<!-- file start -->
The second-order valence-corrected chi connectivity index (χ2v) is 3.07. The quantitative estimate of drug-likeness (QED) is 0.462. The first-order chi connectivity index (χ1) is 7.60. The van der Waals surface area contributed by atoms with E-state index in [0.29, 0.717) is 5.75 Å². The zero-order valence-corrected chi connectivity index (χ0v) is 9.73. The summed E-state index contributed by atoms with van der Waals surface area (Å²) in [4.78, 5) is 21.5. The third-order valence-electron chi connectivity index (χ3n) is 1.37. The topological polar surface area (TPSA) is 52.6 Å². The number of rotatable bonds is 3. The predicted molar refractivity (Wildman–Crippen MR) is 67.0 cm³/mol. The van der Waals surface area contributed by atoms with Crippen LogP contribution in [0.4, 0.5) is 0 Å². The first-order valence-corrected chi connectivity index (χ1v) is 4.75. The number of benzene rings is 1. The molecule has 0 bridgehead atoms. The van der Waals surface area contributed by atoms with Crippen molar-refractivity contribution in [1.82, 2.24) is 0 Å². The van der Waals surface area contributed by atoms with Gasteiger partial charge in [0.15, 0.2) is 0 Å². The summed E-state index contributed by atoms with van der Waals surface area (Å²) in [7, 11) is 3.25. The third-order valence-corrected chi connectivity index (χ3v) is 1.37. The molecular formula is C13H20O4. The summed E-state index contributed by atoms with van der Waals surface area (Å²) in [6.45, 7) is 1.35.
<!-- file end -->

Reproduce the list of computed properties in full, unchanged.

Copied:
The second-order valence-corrected chi connectivity index (χ2v) is 3.07. The quantitative estimate of drug-likeness (QED) is 0.462. The first-order chi connectivity index (χ1) is 7.60. The van der Waals surface area contributed by atoms with E-state index in [0.29, 0.717) is 5.75 Å². The zero-order valence-corrected chi connectivity index (χ0v) is 9.73. The summed E-state index contributed by atoms with van der Waals surface area (Å²) in [4.78, 5) is 21.5. The third-order valence-electron chi connectivity index (χ3n) is 1.37. The topological polar surface area (TPSA) is 52.6 Å². The number of rotatable bonds is 3. The predicted molar refractivity (Wildman–Crippen MR) is 67.0 cm³/mol. The van der Waals surface area contributed by atoms with Crippen LogP contribution in [0.4, 0.5) is 0 Å². The first-order valence-corrected chi connectivity index (χ1v) is 4.75. The number of benzene rings is 1. The molecule has 0 bridgehead atoms. The van der Waals surface area contributed by atoms with Crippen molar-refractivity contribution in [1.82, 2.24) is 0 Å². The van der Waals surface area contributed by atoms with Gasteiger partial charge in [0.15, 0.2) is 0 Å². The summed E-state index contributed by atoms with van der Waals surface area (Å²) in [7, 11) is 3.25. The third-order valence-corrected chi connectivity index (χ3v) is 1.37. The molecular formula is C13H20O4. The summed E-state index contributed by atoms with van der Waals surface area (Å²) in [6.45, 7) is 1.35.